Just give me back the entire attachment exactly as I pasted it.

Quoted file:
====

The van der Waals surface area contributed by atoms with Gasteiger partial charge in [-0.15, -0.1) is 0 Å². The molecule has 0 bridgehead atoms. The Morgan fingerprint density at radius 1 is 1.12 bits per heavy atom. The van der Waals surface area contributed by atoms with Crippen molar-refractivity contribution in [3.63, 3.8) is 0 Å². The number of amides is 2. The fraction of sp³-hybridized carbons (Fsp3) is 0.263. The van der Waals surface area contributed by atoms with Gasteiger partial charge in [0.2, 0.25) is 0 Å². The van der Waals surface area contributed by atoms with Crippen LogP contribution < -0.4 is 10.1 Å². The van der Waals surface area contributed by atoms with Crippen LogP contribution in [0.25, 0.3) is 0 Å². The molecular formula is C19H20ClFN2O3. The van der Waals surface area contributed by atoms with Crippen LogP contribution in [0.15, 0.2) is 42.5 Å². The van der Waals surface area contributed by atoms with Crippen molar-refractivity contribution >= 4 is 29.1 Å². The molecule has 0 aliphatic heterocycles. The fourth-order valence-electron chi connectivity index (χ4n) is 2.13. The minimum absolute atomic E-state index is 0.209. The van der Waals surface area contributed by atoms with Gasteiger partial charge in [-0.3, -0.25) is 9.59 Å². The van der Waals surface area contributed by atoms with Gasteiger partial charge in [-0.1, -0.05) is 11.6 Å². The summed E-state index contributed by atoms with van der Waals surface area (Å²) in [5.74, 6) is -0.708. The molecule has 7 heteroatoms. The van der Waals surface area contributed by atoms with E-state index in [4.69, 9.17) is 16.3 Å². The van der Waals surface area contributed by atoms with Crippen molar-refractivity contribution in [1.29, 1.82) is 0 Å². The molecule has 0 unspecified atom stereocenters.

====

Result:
The van der Waals surface area contributed by atoms with Gasteiger partial charge in [-0.15, -0.1) is 0 Å². The molecule has 0 bridgehead atoms. The Morgan fingerprint density at radius 1 is 1.12 bits per heavy atom. The van der Waals surface area contributed by atoms with Crippen molar-refractivity contribution in [3.63, 3.8) is 0 Å². The number of amides is 2. The fraction of sp³-hybridized carbons (Fsp3) is 0.263. The van der Waals surface area contributed by atoms with Gasteiger partial charge in [0.2, 0.25) is 0 Å². The van der Waals surface area contributed by atoms with Crippen LogP contribution < -0.4 is 10.1 Å². The van der Waals surface area contributed by atoms with Crippen LogP contribution in [0.25, 0.3) is 0 Å². The molecular formula is C19H20ClFN2O3. The van der Waals surface area contributed by atoms with Crippen LogP contribution in [0.15, 0.2) is 42.5 Å². The van der Waals surface area contributed by atoms with Crippen molar-refractivity contribution >= 4 is 29.1 Å². The molecule has 0 aliphatic heterocycles. The fourth-order valence-electron chi connectivity index (χ4n) is 2.13. The minimum absolute atomic E-state index is 0.209. The van der Waals surface area contributed by atoms with Gasteiger partial charge in [-0.3, -0.25) is 9.59 Å². The van der Waals surface area contributed by atoms with Gasteiger partial charge in [-0.1, -0.05) is 11.6 Å². The summed E-state index contributed by atoms with van der Waals surface area (Å²) in [5.74, 6) is -0.708. The molecule has 7 heteroatoms. The van der Waals surface area contributed by atoms with E-state index in [4.69, 9.17) is 16.3 Å². The van der Waals surface area contributed by atoms with Crippen molar-refractivity contribution in [1.29, 1.82) is 0 Å². The molecule has 0 unspecified atom stereocenters.